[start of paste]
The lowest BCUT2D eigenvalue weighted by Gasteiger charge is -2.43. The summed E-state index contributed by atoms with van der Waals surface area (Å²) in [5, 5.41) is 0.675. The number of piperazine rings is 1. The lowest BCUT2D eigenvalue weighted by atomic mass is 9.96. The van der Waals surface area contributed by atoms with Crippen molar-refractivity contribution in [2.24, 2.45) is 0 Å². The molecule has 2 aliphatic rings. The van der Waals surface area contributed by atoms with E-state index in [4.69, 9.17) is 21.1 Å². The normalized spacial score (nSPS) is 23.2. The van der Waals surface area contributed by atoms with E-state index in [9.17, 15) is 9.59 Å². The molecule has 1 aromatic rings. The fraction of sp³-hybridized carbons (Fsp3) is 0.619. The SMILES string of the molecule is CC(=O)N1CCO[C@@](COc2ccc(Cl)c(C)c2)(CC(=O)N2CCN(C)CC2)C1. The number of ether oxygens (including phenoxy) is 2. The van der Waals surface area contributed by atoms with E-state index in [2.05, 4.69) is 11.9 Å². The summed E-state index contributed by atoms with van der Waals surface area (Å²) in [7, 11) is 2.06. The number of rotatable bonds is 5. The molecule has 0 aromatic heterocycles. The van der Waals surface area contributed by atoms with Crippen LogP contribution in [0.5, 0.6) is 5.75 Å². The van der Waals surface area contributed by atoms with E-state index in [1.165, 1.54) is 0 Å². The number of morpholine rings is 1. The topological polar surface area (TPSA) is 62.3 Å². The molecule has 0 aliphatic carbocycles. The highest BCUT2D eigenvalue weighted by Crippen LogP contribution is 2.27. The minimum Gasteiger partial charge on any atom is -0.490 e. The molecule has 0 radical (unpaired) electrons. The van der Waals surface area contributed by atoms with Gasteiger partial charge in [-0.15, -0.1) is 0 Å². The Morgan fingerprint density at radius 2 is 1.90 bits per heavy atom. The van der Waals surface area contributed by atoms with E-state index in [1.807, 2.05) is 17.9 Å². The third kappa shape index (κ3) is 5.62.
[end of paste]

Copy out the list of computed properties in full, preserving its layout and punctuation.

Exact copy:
The lowest BCUT2D eigenvalue weighted by Gasteiger charge is -2.43. The summed E-state index contributed by atoms with van der Waals surface area (Å²) in [5, 5.41) is 0.675. The number of piperazine rings is 1. The lowest BCUT2D eigenvalue weighted by atomic mass is 9.96. The van der Waals surface area contributed by atoms with Crippen molar-refractivity contribution in [2.24, 2.45) is 0 Å². The molecule has 2 aliphatic rings. The van der Waals surface area contributed by atoms with E-state index in [4.69, 9.17) is 21.1 Å². The normalized spacial score (nSPS) is 23.2. The van der Waals surface area contributed by atoms with E-state index in [9.17, 15) is 9.59 Å². The molecule has 1 aromatic rings. The fraction of sp³-hybridized carbons (Fsp3) is 0.619. The SMILES string of the molecule is CC(=O)N1CCO[C@@](COc2ccc(Cl)c(C)c2)(CC(=O)N2CCN(C)CC2)C1. The number of ether oxygens (including phenoxy) is 2. The van der Waals surface area contributed by atoms with E-state index in [2.05, 4.69) is 11.9 Å². The summed E-state index contributed by atoms with van der Waals surface area (Å²) in [7, 11) is 2.06. The number of rotatable bonds is 5. The molecule has 0 aromatic heterocycles. The van der Waals surface area contributed by atoms with Crippen LogP contribution in [0.5, 0.6) is 5.75 Å². The van der Waals surface area contributed by atoms with E-state index in [1.165, 1.54) is 0 Å². The number of morpholine rings is 1. The topological polar surface area (TPSA) is 62.3 Å². The molecule has 0 aliphatic carbocycles. The highest BCUT2D eigenvalue weighted by Crippen LogP contribution is 2.27. The minimum Gasteiger partial charge on any atom is -0.490 e. The molecule has 0 radical (unpaired) electrons. The van der Waals surface area contributed by atoms with Gasteiger partial charge in [-0.15, -0.1) is 0 Å². The Morgan fingerprint density at radius 2 is 1.90 bits per heavy atom. The van der Waals surface area contributed by atoms with E-state index in [1.807, 2.05) is 17.9 Å². The third kappa shape index (κ3) is 5.62.